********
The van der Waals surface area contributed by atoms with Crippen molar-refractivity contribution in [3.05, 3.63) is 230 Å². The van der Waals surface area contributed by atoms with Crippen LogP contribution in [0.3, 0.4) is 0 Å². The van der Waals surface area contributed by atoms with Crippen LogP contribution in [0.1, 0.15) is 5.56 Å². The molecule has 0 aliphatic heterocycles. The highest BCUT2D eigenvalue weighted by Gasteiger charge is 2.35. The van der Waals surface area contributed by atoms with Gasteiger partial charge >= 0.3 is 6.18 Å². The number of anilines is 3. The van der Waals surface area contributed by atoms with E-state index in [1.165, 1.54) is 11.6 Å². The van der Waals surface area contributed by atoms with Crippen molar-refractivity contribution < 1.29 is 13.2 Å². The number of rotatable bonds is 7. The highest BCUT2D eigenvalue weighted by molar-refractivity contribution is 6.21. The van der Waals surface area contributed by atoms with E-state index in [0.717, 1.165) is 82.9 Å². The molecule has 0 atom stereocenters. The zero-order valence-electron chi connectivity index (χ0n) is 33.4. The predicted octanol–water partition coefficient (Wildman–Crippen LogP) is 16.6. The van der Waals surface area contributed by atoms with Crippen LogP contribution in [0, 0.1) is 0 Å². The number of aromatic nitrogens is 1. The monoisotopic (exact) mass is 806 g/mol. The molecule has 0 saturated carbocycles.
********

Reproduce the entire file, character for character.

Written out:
The van der Waals surface area contributed by atoms with Crippen molar-refractivity contribution in [3.05, 3.63) is 230 Å². The van der Waals surface area contributed by atoms with Crippen LogP contribution in [0.3, 0.4) is 0 Å². The van der Waals surface area contributed by atoms with Crippen LogP contribution in [0.1, 0.15) is 5.56 Å². The molecule has 0 aliphatic heterocycles. The highest BCUT2D eigenvalue weighted by Gasteiger charge is 2.35. The van der Waals surface area contributed by atoms with Gasteiger partial charge >= 0.3 is 6.18 Å². The number of anilines is 3. The van der Waals surface area contributed by atoms with E-state index in [1.165, 1.54) is 11.6 Å². The van der Waals surface area contributed by atoms with Crippen molar-refractivity contribution < 1.29 is 13.2 Å². The number of rotatable bonds is 7. The highest BCUT2D eigenvalue weighted by molar-refractivity contribution is 6.21. The van der Waals surface area contributed by atoms with E-state index in [0.717, 1.165) is 82.9 Å². The molecule has 0 atom stereocenters. The zero-order valence-electron chi connectivity index (χ0n) is 33.4. The predicted octanol–water partition coefficient (Wildman–Crippen LogP) is 16.6. The van der Waals surface area contributed by atoms with Crippen LogP contribution in [0, 0.1) is 0 Å². The number of aromatic nitrogens is 1. The monoisotopic (exact) mass is 806 g/mol. The molecule has 0 saturated carbocycles.